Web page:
Was there rent paid? Mobile homes are most often sitting on rented land, and are not real estate as would be a regular home where you own the structure and the land it sits on. If this was a rented land situation, yes he can evict you, but meaning your home moves with you - you own that and he's not entitled to it.
However, if you never paid rent, perhaps you could make a claim for adverse possession (ownership by open, hostile use continuously for a period of time) of the land it sits on, the land around it you maintained, and the land on which your driveway access lies. You need to speak to an experienced real estate lawyer there in Fairmont.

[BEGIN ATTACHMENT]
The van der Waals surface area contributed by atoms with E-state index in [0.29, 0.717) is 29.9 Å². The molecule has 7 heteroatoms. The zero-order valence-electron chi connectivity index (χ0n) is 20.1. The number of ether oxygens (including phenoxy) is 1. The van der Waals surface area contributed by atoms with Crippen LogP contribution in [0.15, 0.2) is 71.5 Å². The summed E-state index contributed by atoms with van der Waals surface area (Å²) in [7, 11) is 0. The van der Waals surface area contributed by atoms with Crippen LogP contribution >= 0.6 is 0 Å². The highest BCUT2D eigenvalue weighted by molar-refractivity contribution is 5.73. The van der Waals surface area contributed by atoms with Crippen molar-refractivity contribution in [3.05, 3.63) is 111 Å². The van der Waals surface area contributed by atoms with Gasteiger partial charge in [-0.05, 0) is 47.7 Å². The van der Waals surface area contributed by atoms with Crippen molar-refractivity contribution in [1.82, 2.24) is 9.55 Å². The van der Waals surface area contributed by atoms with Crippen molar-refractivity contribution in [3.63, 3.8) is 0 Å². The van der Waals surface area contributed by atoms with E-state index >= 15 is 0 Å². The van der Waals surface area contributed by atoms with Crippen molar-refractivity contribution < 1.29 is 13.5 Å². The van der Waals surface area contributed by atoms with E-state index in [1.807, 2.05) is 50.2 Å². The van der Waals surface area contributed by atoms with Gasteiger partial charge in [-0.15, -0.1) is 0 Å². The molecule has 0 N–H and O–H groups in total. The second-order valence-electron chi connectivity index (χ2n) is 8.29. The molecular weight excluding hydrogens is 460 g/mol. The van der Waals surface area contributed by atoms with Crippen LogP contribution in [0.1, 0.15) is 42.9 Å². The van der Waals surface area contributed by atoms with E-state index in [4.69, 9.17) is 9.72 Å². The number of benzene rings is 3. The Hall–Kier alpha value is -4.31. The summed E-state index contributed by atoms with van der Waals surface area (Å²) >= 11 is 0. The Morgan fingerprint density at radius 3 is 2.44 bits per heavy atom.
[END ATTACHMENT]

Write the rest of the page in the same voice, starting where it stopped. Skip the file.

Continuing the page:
To questioners from West Virginia & New York: Although I am licensed to practice in your state, I practice on a day-to-day basis in Massachusetts. I answer questions in your state in areas of the law in which I practice, and in which I feel comfortable trying to offer you assistance based on my knowledge of specific statutes in your state and/or general principles applicable in all states. It is always best, however, to work with attorneys and court personnel in your own area to deal with specific problems and factual situations.Ask a similar question